I have recently had the opportunity to work with the Tsuut’ina Nation-Canderel Development Partnership on some design and communications work, including the website for their upcoming Taza development. I’m pleased to see the launch of the ExperienceTaza.com website this week, which provides information on this transformative First Nations project, located right on the edge of Calgary.
EDIT February 22, 2020 – The ExperienceTaza website has been replace with the new TogetherAtTaza.com website.
EDIT December 2019 – The first tenant announced for the project is a new Costco, part of “The Shops at Buffalo Run” development located within in the Taza Exchange area near 130th avenue SW.
(For more on the origins and history of this project, see The Road to Development Part 1)
Taza is a series of three commercial development areas, or ‘villages’, that are located on the eastern edge of the Tsuut’ina Nation reserve. From north to south, Taza Park, Taza Crossing and Taza Exchange are connected along a 9km portion of Calgary’s Southwest Ring Road, known as Tsuut’ina Trail where it crosses the reserve. The name ‘Taza’ is a Tsuut’ina word for an expression of amazement, and the development has adopted the tagline ‘Together at Tsuut’ina’.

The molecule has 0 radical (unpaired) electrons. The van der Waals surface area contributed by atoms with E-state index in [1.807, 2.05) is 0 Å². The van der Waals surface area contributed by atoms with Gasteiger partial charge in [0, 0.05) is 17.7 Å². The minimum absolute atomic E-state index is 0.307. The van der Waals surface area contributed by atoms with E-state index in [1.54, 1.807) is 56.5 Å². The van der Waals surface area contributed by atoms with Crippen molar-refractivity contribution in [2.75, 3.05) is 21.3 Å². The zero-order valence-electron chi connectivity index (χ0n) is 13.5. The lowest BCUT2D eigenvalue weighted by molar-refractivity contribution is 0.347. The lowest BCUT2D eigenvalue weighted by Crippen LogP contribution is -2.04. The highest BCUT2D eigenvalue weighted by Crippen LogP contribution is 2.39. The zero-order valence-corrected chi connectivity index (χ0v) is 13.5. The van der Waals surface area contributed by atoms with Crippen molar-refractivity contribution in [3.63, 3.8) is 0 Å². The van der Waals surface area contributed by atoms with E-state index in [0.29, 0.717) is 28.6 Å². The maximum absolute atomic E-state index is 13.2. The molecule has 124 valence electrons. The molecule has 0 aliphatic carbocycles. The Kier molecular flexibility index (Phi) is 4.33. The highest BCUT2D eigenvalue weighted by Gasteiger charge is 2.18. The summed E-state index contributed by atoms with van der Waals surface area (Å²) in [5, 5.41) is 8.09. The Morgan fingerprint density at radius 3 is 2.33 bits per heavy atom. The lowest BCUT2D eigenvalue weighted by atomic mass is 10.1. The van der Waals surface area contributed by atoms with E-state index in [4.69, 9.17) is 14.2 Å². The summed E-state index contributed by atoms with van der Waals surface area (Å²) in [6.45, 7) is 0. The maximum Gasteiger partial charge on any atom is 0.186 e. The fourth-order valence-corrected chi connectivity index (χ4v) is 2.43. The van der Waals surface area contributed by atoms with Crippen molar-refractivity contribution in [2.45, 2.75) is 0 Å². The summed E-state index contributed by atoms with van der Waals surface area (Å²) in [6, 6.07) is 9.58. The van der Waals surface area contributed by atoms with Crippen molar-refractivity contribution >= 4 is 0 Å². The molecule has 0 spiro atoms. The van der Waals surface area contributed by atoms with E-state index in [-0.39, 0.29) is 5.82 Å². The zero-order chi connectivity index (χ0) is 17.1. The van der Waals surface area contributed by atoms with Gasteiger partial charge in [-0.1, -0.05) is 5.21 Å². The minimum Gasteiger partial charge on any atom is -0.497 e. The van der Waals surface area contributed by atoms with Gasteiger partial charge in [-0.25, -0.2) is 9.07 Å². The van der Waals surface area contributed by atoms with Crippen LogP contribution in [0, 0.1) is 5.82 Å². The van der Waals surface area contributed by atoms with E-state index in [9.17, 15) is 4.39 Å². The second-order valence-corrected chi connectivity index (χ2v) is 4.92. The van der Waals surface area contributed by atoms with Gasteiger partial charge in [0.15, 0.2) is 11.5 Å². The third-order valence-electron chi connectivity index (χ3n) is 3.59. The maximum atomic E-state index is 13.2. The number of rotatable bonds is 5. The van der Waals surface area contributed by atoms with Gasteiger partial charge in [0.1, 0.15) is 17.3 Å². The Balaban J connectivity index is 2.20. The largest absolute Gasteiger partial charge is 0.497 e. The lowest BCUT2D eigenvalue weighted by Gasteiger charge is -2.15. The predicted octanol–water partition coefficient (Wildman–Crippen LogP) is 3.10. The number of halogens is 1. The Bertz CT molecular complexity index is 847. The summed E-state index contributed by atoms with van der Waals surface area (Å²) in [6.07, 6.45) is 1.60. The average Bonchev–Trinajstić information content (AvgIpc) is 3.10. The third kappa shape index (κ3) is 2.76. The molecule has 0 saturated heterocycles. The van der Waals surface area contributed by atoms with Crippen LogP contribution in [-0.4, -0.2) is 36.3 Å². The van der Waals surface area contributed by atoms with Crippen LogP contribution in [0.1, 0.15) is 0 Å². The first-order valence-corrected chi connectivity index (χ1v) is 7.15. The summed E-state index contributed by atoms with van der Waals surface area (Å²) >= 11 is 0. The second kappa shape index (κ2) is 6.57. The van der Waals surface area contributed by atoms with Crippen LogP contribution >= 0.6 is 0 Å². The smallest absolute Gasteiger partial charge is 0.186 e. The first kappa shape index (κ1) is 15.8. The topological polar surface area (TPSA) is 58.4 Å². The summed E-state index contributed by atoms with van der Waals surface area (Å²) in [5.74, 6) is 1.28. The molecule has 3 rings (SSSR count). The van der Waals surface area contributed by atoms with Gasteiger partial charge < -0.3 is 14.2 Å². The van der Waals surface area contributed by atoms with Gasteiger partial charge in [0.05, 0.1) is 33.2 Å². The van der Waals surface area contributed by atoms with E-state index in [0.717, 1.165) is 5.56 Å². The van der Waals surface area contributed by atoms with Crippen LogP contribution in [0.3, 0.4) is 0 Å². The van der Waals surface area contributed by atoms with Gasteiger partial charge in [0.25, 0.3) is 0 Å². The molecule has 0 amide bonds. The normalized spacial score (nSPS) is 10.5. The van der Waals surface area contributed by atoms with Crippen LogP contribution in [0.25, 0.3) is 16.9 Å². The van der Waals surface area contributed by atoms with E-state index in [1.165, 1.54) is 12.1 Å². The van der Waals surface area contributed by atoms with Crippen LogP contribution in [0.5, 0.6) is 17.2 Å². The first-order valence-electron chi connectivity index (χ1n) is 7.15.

The Taza development is a joint-venture between the Tsuut’ina Nation and the development company Canderel, and represents the culmination of nearly 50 years of economic development and planning by the Nation. For the story on the early years of the Nation’s economic planning, click here.
Click on the maps in the following sections for a larger version of each.
Taza Park is a 530-acre parcel of land located on Glenmore Trail that was previously home to the Harvey Barracks Military base. The ring road bisects Taza Park into two parcels, and the development area extends from the community of Lakeview on the east to Discovery Ridge on the west.
Access to the site is provided by three primary interchanges at 37th street SW and Glenmore Trail, at Tsuut’ina Parkway at Tsuut’ina Trail and at the new Westhills Way. Secondary access is also planned at several existing roads along 37th street SW that were originally built to provide access to the former military base.
The area is touted as a “dynamic recreation and entertainment destination” and consists of a mix of retail, dining, residential, recreational and cultural amenities. Taza Park interfaces with the existing community of Lakeview with a new lower-density residential area on the west side of 37 street SW.
The plans also feature a ‘pedestrian-friendly Market Street’, and includes a network of cycle paths, parks and artificial lakes and ponds, much of which is located overlooking the Elbow river valley and the Weaselhead area. Continue reading “Taza Revealed”